While the false statements in these documents may seem picayune to the outside observer, they had their desired effect. Rory acquired certain properties at amounts significantly beneath their true market value and cost — after he'd discouraged others from redeeming or buying them — and shortly afterward resold the properties at substantial profits. Owners or estate heirs redeemed back other properties or competitors acquired them after they paid inflated amounts back to Rory. One of the property owners was in prison, another was suffering from profound lung problems that required him to use an oxygen tank, another was dead, two were elderly and one was being foreclosed upon for default on a $15,000 second mortgage that would have been forgiven had she been able to remain in the property for a few more years. Buy low, sell high.

Read the rest of the article and find more exclusive content on Fraud-Magazine.com.


5 Background Check Red Flags You’re Probably Missing


Dennis Lawrence, CFE

Lawrence is a former U.S. Army Counterintelligence Special Agent and Investigations Manager at a publicly traded software company. He is a graduate of The Johns Hopkins University.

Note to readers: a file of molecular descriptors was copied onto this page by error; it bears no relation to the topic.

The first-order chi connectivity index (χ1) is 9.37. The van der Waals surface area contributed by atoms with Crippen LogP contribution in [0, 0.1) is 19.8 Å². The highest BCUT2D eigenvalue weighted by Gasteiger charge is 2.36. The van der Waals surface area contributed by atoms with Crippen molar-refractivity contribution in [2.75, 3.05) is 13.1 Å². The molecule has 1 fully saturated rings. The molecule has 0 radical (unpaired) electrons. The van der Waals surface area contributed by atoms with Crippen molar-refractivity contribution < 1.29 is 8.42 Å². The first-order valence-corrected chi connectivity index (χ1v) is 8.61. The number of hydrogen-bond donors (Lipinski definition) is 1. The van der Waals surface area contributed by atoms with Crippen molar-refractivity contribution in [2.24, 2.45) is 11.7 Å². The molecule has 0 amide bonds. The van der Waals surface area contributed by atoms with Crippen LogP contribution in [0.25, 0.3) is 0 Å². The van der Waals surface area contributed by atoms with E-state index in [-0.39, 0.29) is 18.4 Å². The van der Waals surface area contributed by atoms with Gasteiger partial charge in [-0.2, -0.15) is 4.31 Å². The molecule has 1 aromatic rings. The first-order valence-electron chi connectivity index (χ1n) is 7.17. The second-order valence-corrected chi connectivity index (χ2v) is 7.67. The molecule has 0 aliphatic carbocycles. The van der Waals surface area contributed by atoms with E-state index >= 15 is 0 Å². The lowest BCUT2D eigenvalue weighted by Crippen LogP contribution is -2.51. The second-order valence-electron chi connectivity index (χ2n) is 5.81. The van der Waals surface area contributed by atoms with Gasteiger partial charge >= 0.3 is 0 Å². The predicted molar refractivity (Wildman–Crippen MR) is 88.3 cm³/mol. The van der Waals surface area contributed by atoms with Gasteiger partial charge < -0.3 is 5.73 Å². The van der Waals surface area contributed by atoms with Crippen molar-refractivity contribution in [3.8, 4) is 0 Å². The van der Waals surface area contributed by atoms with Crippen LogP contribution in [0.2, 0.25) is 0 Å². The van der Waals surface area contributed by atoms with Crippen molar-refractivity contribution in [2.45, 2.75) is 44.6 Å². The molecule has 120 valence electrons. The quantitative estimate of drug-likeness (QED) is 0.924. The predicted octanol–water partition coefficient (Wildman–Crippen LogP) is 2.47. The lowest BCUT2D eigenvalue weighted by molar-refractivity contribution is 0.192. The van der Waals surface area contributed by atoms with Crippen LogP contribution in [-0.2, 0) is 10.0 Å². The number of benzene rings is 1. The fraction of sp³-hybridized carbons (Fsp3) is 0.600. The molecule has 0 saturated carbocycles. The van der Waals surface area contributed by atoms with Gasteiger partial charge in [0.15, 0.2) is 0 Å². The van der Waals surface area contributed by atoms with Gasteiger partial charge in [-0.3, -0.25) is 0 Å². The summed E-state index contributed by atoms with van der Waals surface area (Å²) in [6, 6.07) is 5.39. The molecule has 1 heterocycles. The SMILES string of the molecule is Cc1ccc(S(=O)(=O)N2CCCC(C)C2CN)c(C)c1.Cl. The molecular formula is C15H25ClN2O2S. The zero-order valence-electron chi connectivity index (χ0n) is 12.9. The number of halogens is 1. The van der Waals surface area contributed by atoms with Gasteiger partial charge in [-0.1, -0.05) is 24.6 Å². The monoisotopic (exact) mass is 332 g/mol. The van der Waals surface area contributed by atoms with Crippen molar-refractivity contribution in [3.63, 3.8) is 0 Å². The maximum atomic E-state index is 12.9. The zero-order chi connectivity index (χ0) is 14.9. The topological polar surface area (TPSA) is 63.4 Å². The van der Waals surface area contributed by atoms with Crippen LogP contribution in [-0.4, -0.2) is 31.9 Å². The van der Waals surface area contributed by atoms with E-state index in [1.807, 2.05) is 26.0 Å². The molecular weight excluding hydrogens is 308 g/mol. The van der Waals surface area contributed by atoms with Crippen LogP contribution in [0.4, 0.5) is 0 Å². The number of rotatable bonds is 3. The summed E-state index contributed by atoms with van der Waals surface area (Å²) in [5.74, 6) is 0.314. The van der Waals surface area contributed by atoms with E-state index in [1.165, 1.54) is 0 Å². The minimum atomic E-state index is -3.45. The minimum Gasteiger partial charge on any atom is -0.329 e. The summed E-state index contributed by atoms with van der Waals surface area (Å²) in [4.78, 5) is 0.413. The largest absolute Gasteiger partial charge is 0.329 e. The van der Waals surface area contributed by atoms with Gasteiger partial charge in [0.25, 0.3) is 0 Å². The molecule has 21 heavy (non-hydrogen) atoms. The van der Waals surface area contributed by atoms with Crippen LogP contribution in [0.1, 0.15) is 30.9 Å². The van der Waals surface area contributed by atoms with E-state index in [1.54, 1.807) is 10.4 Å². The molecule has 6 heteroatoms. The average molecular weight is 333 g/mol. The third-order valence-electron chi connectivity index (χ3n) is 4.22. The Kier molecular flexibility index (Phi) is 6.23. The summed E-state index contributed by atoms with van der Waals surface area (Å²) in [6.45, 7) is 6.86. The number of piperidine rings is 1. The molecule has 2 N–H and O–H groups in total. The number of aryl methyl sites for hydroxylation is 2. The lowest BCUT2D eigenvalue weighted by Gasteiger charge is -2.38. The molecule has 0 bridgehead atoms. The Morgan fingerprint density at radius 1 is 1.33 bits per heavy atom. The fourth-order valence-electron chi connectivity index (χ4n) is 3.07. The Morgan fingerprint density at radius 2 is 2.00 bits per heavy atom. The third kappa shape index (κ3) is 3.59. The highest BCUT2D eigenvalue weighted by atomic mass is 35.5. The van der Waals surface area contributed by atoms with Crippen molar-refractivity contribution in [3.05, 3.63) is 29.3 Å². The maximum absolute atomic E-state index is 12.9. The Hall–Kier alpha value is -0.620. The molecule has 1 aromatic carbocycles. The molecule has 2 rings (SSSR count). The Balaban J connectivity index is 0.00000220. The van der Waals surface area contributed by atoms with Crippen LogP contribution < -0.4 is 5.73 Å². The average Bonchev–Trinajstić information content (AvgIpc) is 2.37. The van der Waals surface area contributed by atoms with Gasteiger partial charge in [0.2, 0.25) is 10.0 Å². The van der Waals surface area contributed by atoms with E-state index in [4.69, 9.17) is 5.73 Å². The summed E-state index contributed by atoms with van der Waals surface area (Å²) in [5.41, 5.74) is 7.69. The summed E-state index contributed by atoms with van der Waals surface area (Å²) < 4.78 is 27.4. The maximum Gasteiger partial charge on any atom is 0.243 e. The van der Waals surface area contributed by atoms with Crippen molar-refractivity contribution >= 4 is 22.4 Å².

Whether vetting a new employee or an expert witness, we’re all familiar with the basic components of a background check. The industry standard includes a comprehensive criminal records search along with verification of educational credentials, employment history and professional licenses. Perhaps civil litigation searches and a credit report are thrown in as well. But are your background checks exploring the issues below that aren’t as easy to discover and could do the most damage?

  1. Secret companies and conflicts of interest
    Side businesses are becoming increasingly common as it is simpler today than it has ever been to set up your own website and LLC. However, these entrepreneurial projects aimed at earning extra income can potentially lead to conflicts of interest or outright fraud. How valuable would it be to learn that the new head of your IT department is purchasing marked up equipment and services from a company he quietly owns but is managed by a seemingly unrelated party? If you’re serious about boosting your capabilities in this arena, try testing out an investigative database offered by one of the big name legal research providers.
  2. Shell companies used to backstop employment history
    Individuals who have been let go from an employer may sometimes conceal a subsequent period of unemployment by representing on their résumé that they started their own business. Curiously, however, the business was only in operation until they found a new job six months later. I once observed a particularly clever Wall Street professional who had recently been released from prison create an LLC to backstop his employment history during his one-year jail sentence and used a co-conspirator as a professional reference. The bottom line is that all self-employment should be verified using state business records to prove the company’s legitimacy (when available), and copies of 1099s should be collected to verify that the company was actually earning money.